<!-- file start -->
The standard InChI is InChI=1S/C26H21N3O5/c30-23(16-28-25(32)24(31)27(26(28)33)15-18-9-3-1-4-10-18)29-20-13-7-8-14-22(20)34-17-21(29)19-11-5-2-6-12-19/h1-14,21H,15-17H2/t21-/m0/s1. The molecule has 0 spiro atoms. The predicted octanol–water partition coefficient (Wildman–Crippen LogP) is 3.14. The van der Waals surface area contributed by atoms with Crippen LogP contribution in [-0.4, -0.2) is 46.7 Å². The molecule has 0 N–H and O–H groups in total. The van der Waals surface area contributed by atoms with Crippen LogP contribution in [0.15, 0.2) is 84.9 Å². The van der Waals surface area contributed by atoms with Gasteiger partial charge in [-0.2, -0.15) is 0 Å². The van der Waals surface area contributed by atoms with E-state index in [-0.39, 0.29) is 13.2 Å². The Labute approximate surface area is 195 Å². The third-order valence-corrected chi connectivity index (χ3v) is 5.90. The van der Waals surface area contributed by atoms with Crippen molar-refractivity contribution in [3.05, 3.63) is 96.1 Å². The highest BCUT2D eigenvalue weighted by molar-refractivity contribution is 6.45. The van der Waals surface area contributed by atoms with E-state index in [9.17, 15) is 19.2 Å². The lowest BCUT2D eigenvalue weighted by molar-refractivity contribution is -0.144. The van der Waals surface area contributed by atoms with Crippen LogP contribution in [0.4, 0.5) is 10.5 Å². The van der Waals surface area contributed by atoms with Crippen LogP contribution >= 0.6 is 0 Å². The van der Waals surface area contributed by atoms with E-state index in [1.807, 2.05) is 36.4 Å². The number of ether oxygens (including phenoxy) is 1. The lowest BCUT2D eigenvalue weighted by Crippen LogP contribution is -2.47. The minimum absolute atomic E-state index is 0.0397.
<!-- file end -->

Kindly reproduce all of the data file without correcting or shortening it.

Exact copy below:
The standard InChI is InChI=1S/C26H21N3O5/c30-23(16-28-25(32)24(31)27(26(28)33)15-18-9-3-1-4-10-18)29-20-13-7-8-14-22(20)34-17-21(29)19-11-5-2-6-12-19/h1-14,21H,15-17H2/t21-/m0/s1. The molecule has 0 spiro atoms. The predicted octanol–water partition coefficient (Wildman–Crippen LogP) is 3.14. The van der Waals surface area contributed by atoms with Crippen LogP contribution in [-0.4, -0.2) is 46.7 Å². The molecule has 0 N–H and O–H groups in total. The van der Waals surface area contributed by atoms with Crippen LogP contribution in [0.15, 0.2) is 84.9 Å². The van der Waals surface area contributed by atoms with Gasteiger partial charge in [-0.2, -0.15) is 0 Å². The van der Waals surface area contributed by atoms with E-state index in [-0.39, 0.29) is 13.2 Å². The Labute approximate surface area is 195 Å². The third-order valence-corrected chi connectivity index (χ3v) is 5.90. The van der Waals surface area contributed by atoms with Crippen molar-refractivity contribution in [3.05, 3.63) is 96.1 Å². The highest BCUT2D eigenvalue weighted by molar-refractivity contribution is 6.45. The van der Waals surface area contributed by atoms with E-state index in [9.17, 15) is 19.2 Å². The lowest BCUT2D eigenvalue weighted by molar-refractivity contribution is -0.144. The van der Waals surface area contributed by atoms with Crippen LogP contribution in [0.4, 0.5) is 10.5 Å². The van der Waals surface area contributed by atoms with Crippen LogP contribution >= 0.6 is 0 Å². The van der Waals surface area contributed by atoms with E-state index in [1.807, 2.05) is 36.4 Å². The number of ether oxygens (including phenoxy) is 1. The lowest BCUT2D eigenvalue weighted by Crippen LogP contribution is -2.47. The minimum absolute atomic E-state index is 0.0397.